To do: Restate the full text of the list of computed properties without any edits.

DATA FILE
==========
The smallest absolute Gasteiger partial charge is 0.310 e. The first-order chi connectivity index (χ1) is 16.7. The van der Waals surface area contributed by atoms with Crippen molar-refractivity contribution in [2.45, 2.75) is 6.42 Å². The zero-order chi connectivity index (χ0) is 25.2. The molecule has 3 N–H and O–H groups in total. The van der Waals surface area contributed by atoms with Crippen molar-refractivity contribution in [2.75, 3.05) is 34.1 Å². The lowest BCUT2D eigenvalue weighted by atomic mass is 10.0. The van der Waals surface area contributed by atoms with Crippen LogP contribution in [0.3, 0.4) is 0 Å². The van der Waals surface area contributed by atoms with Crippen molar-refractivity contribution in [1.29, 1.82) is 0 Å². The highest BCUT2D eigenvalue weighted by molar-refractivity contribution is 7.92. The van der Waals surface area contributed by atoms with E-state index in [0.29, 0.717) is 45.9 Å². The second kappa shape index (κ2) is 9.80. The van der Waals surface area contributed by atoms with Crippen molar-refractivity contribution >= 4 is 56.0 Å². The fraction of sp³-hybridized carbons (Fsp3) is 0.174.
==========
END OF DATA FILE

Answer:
The smallest absolute Gasteiger partial charge is 0.310 e. The first-order chi connectivity index (χ1) is 16.7. The van der Waals surface area contributed by atoms with Crippen molar-refractivity contribution in [2.45, 2.75) is 6.42 Å². The zero-order chi connectivity index (χ0) is 25.2. The molecule has 3 N–H and O–H groups in total. The van der Waals surface area contributed by atoms with Crippen molar-refractivity contribution in [2.75, 3.05) is 34.1 Å². The lowest BCUT2D eigenvalue weighted by atomic mass is 10.0. The van der Waals surface area contributed by atoms with Crippen LogP contribution in [0.3, 0.4) is 0 Å². The van der Waals surface area contributed by atoms with Crippen molar-refractivity contribution in [1.29, 1.82) is 0 Å². The highest BCUT2D eigenvalue weighted by molar-refractivity contribution is 7.92. The van der Waals surface area contributed by atoms with E-state index in [0.29, 0.717) is 45.9 Å². The second kappa shape index (κ2) is 9.80. The van der Waals surface area contributed by atoms with Crippen molar-refractivity contribution >= 4 is 56.0 Å². The fraction of sp³-hybridized carbons (Fsp3) is 0.174.